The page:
Now if we look at the final up-move we can see the rally was much greater in size than the previous up-moves which took place beforehand, this is mainly due to the size of the three bullish candles which made up the rally itself. These candles were far greater in size than the bull candles which the other up-moves were constructed of, this means the retail traders who were selling before the rally occurred had their trades turn from being at a small profit too being at a loss much quicker than the traders who would have been selling on the down-moves seem before the other up-moves which I marked with an X in the image.
With so many traders liquidating losing trades the banks make a large profit even from the market only moving a small distance, since the banks have already made a profit from making the retail traders lose they might as well make even more profit by placing more buy trades, there’s no point in them making a small profit when they can push the market higher and make an even bigger profit.
Here’s an example of a drop-base-rally which didn’t work out successfully.
Why It didn’t work out was because both the base and the rally were created by profit taking from the professional traders who sold at the top of the move lower. While the drop lower was big in terms of overall pip movement, it was not a movement which went on for a long time like we saw in the other example which meant there would not have been a large percentage of retail traders placing short trades.
No matter how big the rally is in a drop-base-rally zone or the down-move is a rally-base-drop zone, if the market has not been trending in the same direction for a long enough time its unlikely for the zone to result in you having a successful trade.
The banks will only cause a reversal when there are enough retail traders for them to make a lot of money off, the appearance of a supply or demand zone when the market has only been moving in the same direction for a short length of time means there will not be many retail traders entering trades, therefore the banks will not be able to make a lot of money if they cause the market to reverse as only a small amount of traders will be liquidating their losing trades.
Here’s another drop-base-rally zone.
There are two things which made this drop-base-rally a decent trade…
The first was the rally out of the zone, the candles which made up the rally were bullish large range candles which pushed the market a large distance against the previous down-move, these bull candles contain very little selling meaning its unlikely the banks where placing sell trades as the market rallied higher.
The second thing was the fact the rally managed to break the most recent swing high.
If you plan to trade rally-base-drop/drop-base-rally zones the best piece of advice I can give you is make sure the zone your trading breaks a recent swing high for drop-base-rally zones or a recent swing low for rally-base-drop zones.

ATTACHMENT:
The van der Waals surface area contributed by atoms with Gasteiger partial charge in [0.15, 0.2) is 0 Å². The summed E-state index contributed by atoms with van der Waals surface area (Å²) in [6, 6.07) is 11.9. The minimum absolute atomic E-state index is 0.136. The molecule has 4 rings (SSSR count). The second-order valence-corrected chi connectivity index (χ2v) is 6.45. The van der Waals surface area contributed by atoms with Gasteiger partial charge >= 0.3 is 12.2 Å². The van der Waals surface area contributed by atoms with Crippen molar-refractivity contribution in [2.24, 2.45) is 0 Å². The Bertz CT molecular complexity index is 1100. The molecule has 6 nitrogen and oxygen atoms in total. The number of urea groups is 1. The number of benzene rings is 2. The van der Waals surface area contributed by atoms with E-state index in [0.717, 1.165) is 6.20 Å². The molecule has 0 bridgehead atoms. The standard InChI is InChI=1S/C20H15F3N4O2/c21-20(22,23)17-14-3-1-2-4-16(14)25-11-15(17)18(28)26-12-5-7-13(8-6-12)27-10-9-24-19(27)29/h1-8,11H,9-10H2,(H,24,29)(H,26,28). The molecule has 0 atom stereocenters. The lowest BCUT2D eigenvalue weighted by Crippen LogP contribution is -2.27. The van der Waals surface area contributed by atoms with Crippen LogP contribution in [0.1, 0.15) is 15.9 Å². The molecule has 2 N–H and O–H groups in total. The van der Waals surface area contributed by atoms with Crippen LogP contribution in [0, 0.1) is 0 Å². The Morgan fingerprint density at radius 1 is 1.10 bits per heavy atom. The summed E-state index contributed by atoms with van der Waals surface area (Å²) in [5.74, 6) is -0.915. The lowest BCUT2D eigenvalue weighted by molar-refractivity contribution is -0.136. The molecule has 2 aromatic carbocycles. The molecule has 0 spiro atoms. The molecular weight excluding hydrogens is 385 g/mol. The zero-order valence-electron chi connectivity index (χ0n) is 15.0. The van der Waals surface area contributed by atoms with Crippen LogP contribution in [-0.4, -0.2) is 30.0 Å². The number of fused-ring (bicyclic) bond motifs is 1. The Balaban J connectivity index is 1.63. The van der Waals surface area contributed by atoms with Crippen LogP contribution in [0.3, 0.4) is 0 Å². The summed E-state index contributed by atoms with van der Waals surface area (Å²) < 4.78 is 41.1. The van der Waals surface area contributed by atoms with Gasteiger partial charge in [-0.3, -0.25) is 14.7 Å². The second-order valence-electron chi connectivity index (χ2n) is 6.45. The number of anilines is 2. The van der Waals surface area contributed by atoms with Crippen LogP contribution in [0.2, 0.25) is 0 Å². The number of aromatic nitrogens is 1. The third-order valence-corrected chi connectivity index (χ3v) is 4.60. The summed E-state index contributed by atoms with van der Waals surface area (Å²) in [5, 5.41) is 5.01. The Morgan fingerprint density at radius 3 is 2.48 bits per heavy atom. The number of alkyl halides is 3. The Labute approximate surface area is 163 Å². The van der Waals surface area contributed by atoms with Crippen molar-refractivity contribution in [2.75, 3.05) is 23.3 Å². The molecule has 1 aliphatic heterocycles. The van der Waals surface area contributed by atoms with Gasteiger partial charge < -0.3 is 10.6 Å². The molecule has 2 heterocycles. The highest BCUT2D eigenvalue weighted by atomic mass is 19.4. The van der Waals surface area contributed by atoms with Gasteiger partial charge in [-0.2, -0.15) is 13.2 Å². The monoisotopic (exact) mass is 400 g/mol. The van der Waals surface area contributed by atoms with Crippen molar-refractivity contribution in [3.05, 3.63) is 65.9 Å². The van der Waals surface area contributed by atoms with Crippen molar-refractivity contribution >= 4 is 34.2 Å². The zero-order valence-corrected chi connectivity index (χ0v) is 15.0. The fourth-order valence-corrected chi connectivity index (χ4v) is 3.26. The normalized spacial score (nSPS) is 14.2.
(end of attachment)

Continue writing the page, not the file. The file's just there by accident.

If the rally in a drop-base-rally zone manages to penetrate an old swing high there is a much higher chance the zone will result in you having a successful trade than if no swing high was broken. The same rings true for rally-base-drop zones, If the drop pushes the market below a recently formed swing low there is a high probability of the zone working out profitably.
The reason why a break of a swing low or high gives the zone a better chance of working out, is partly down to the retail traders who enter into long or short trades on the candle which breaks the swing high or low. When the market breaches a high/low retail traders using technical analysis will know a possible trend change is taking place as the majority of traders primarily use higher highs and lower lows to determine current trend direction.
In the image you can see the market was falling until the rally broke the previous swing high, retail traders would have seen this and thought the market is changing from a down-move to an up-move, therefore after the market has hit the demand zone and is proceeding to move higher, before the swing high is broken large numbers of retail traders are placing long trades expecting the swing high to be broken which adds more buy orders into the market and thus increases the chance the swing high will actually be broken.
Another factor to consider is the retail traders who get trapped in losing trades when the market makes a new swing high or low.
When the market is in close proximity to a swing high or low breakout traders will place pending orders at the high or low expecting a breakout to occur, the movement which penetrates the high/low executes their pending orders and they are entered into their trades.
As the price fails to continue moving in the direction of the break and begins falling in the other direction, the breakout traders will become trapped in their now unprofitable trades, the point where these traders will end up closing their losing trades is often times right at the point where the move which broke the high or low originated from i.e a demand or supply zone.
When the breakout traders closing their losing trades a large number of buy/sell orders will come into the market which the bank traders will use to get more trades placed in the direction of the reversal.
I hope its clear from the article that the two types of supply and demand zone Sam Seiden uses in his trading are very different, not only in terms of why they form in the market, but also the construction of the zones themselves. If I remember correctly in one of Sam’s articles he also says the rally-base-drop and drop-base-rally zones have a higher probability of giving you a successful trade than the drop-base-drop/rally-base-rally zones although he neglects to give you a reason why this is. (probably because he doesn’t know)
Thanks for reading, please leave any questions in the comment section below.